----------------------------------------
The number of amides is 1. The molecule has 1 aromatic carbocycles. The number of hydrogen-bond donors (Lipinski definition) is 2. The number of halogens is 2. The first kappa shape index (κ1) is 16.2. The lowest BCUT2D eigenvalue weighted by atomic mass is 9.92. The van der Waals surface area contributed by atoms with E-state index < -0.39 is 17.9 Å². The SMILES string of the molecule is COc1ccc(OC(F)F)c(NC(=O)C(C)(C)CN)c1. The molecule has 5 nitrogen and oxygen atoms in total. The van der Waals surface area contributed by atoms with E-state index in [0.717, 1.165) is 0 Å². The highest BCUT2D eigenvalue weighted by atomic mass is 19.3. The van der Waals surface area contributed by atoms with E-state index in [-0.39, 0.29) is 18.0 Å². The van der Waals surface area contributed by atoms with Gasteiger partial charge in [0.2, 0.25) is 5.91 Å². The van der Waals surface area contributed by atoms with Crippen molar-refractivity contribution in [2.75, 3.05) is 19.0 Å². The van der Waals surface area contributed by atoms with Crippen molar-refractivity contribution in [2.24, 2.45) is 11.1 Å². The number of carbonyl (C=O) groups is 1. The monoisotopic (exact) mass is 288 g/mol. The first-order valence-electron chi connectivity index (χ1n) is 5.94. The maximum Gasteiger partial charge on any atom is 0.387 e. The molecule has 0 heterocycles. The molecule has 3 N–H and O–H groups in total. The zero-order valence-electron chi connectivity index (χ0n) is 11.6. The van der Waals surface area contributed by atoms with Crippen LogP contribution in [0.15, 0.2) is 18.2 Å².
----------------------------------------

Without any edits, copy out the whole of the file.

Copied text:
The number of amides is 1. The molecule has 1 aromatic carbocycles. The number of hydrogen-bond donors (Lipinski definition) is 2. The number of halogens is 2. The first kappa shape index (κ1) is 16.2. The lowest BCUT2D eigenvalue weighted by atomic mass is 9.92. The van der Waals surface area contributed by atoms with E-state index < -0.39 is 17.9 Å². The SMILES string of the molecule is COc1ccc(OC(F)F)c(NC(=O)C(C)(C)CN)c1. The molecule has 5 nitrogen and oxygen atoms in total. The van der Waals surface area contributed by atoms with E-state index in [0.717, 1.165) is 0 Å². The highest BCUT2D eigenvalue weighted by atomic mass is 19.3. The van der Waals surface area contributed by atoms with E-state index in [-0.39, 0.29) is 18.0 Å². The van der Waals surface area contributed by atoms with Gasteiger partial charge in [0.2, 0.25) is 5.91 Å². The van der Waals surface area contributed by atoms with Crippen molar-refractivity contribution in [2.75, 3.05) is 19.0 Å². The van der Waals surface area contributed by atoms with Crippen molar-refractivity contribution in [2.24, 2.45) is 11.1 Å². The number of carbonyl (C=O) groups is 1. The monoisotopic (exact) mass is 288 g/mol. The first-order valence-electron chi connectivity index (χ1n) is 5.94. The maximum Gasteiger partial charge on any atom is 0.387 e. The molecule has 0 heterocycles. The molecule has 3 N–H and O–H groups in total. The zero-order valence-electron chi connectivity index (χ0n) is 11.6. The van der Waals surface area contributed by atoms with Crippen LogP contribution in [0.15, 0.2) is 18.2 Å².